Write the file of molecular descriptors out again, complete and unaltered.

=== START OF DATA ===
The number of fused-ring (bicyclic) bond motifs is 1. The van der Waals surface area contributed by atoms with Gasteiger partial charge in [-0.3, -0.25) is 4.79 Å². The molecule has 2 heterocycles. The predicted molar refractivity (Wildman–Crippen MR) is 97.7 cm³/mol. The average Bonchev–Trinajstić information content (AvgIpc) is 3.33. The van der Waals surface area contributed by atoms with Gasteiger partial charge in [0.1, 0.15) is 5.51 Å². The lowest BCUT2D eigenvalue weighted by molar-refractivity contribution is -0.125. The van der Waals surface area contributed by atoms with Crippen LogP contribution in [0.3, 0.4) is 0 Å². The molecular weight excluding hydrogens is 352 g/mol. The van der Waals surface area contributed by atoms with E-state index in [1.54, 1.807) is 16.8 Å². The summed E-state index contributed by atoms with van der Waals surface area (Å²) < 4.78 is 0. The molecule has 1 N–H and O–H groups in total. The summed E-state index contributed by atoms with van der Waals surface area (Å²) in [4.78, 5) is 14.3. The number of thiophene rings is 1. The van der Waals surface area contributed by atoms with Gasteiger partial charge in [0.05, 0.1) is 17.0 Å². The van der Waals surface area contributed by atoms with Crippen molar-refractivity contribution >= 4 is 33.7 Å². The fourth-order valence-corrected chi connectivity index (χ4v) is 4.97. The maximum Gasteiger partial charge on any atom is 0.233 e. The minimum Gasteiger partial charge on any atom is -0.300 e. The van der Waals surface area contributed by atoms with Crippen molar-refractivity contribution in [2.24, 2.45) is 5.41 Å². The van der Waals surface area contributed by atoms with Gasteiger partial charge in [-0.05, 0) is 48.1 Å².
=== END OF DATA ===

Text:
The number of fused-ring (bicyclic) bond motifs is 1. The van der Waals surface area contributed by atoms with Gasteiger partial charge in [-0.3, -0.25) is 4.79 Å². The molecule has 2 heterocycles. The predicted molar refractivity (Wildman–Crippen MR) is 97.7 cm³/mol. The average Bonchev–Trinajstić information content (AvgIpc) is 3.33. The van der Waals surface area contributed by atoms with Gasteiger partial charge in [0.1, 0.15) is 5.51 Å². The lowest BCUT2D eigenvalue weighted by molar-refractivity contribution is -0.125. The van der Waals surface area contributed by atoms with Crippen LogP contribution in [0.3, 0.4) is 0 Å². The molecular weight excluding hydrogens is 352 g/mol. The van der Waals surface area contributed by atoms with E-state index in [1.54, 1.807) is 16.8 Å². The summed E-state index contributed by atoms with van der Waals surface area (Å²) < 4.78 is 0. The molecule has 1 N–H and O–H groups in total. The summed E-state index contributed by atoms with van der Waals surface area (Å²) in [4.78, 5) is 14.3. The number of thiophene rings is 1. The van der Waals surface area contributed by atoms with Gasteiger partial charge in [0.05, 0.1) is 17.0 Å². The van der Waals surface area contributed by atoms with Crippen molar-refractivity contribution >= 4 is 33.7 Å². The fourth-order valence-corrected chi connectivity index (χ4v) is 4.97. The maximum Gasteiger partial charge on any atom is 0.233 e. The minimum Gasteiger partial charge on any atom is -0.300 e. The van der Waals surface area contributed by atoms with Crippen molar-refractivity contribution in [2.24, 2.45) is 5.41 Å². The van der Waals surface area contributed by atoms with Gasteiger partial charge in [-0.05, 0) is 48.1 Å².